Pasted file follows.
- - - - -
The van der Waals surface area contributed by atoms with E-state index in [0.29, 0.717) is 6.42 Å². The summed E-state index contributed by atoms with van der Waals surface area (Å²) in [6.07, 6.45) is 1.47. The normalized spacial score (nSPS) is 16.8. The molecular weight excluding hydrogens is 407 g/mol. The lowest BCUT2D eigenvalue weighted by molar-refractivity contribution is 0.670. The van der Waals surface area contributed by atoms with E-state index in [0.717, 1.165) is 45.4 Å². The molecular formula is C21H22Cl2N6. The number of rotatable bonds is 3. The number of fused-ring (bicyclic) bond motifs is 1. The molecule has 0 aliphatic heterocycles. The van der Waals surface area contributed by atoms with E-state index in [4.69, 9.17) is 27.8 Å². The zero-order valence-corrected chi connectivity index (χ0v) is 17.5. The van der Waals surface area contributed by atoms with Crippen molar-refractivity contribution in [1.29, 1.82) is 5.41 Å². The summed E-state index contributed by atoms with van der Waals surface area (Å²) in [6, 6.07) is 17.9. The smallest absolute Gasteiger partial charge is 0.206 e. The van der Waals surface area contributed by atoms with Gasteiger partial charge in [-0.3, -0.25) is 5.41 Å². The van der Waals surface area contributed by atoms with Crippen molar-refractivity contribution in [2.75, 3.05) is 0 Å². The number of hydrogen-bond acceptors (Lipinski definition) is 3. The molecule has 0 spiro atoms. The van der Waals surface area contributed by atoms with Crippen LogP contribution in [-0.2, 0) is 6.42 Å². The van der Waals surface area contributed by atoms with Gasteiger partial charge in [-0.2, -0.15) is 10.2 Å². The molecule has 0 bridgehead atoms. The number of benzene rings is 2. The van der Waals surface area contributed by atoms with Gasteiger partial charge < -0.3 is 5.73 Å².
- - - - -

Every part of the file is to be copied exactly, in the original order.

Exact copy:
The van der Waals surface area contributed by atoms with E-state index in [0.29, 0.717) is 6.42 Å². The summed E-state index contributed by atoms with van der Waals surface area (Å²) in [6.07, 6.45) is 1.47. The normalized spacial score (nSPS) is 16.8. The molecular weight excluding hydrogens is 407 g/mol. The lowest BCUT2D eigenvalue weighted by molar-refractivity contribution is 0.670. The van der Waals surface area contributed by atoms with E-state index in [0.717, 1.165) is 45.4 Å². The molecular formula is C21H22Cl2N6. The number of rotatable bonds is 3. The number of fused-ring (bicyclic) bond motifs is 1. The molecule has 0 aliphatic heterocycles. The van der Waals surface area contributed by atoms with E-state index in [4.69, 9.17) is 27.8 Å². The zero-order valence-corrected chi connectivity index (χ0v) is 17.5. The van der Waals surface area contributed by atoms with Crippen molar-refractivity contribution in [1.29, 1.82) is 5.41 Å². The summed E-state index contributed by atoms with van der Waals surface area (Å²) in [6, 6.07) is 17.9. The smallest absolute Gasteiger partial charge is 0.206 e. The van der Waals surface area contributed by atoms with Gasteiger partial charge in [-0.3, -0.25) is 5.41 Å². The van der Waals surface area contributed by atoms with Crippen molar-refractivity contribution in [2.75, 3.05) is 0 Å². The number of hydrogen-bond acceptors (Lipinski definition) is 3. The molecule has 0 spiro atoms. The van der Waals surface area contributed by atoms with Crippen LogP contribution in [-0.2, 0) is 6.42 Å². The van der Waals surface area contributed by atoms with Gasteiger partial charge in [-0.2, -0.15) is 10.2 Å². The molecule has 0 bridgehead atoms. The number of benzene rings is 2. The van der Waals surface area contributed by atoms with Gasteiger partial charge < -0.3 is 5.73 Å².